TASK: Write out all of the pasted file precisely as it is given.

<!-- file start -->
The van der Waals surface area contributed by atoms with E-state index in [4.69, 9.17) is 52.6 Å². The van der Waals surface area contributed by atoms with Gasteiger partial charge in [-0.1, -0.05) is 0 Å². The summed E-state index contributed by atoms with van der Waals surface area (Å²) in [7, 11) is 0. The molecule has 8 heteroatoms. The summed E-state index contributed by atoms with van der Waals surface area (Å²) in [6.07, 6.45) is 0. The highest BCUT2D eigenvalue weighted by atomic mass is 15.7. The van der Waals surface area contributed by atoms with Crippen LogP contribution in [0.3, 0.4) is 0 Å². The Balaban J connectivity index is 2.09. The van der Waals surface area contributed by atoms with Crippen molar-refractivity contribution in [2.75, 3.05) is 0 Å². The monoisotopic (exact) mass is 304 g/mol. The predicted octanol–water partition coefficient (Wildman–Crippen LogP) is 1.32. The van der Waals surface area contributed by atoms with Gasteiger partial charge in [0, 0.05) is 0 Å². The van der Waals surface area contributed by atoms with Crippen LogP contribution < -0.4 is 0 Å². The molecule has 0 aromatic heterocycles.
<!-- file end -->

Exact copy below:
The van der Waals surface area contributed by atoms with E-state index in [4.69, 9.17) is 52.6 Å². The van der Waals surface area contributed by atoms with Gasteiger partial charge in [-0.1, -0.05) is 0 Å². The summed E-state index contributed by atoms with van der Waals surface area (Å²) in [7, 11) is 0. The molecule has 8 heteroatoms. The summed E-state index contributed by atoms with van der Waals surface area (Å²) in [6.07, 6.45) is 0. The highest BCUT2D eigenvalue weighted by atomic mass is 15.7. The van der Waals surface area contributed by atoms with Crippen LogP contribution in [0.3, 0.4) is 0 Å². The Balaban J connectivity index is 2.09. The van der Waals surface area contributed by atoms with Crippen molar-refractivity contribution in [2.75, 3.05) is 0 Å². The monoisotopic (exact) mass is 304 g/mol. The predicted octanol–water partition coefficient (Wildman–Crippen LogP) is 1.32. The van der Waals surface area contributed by atoms with Gasteiger partial charge in [0, 0.05) is 0 Å². The van der Waals surface area contributed by atoms with Crippen LogP contribution < -0.4 is 0 Å². The molecule has 0 aromatic heterocycles.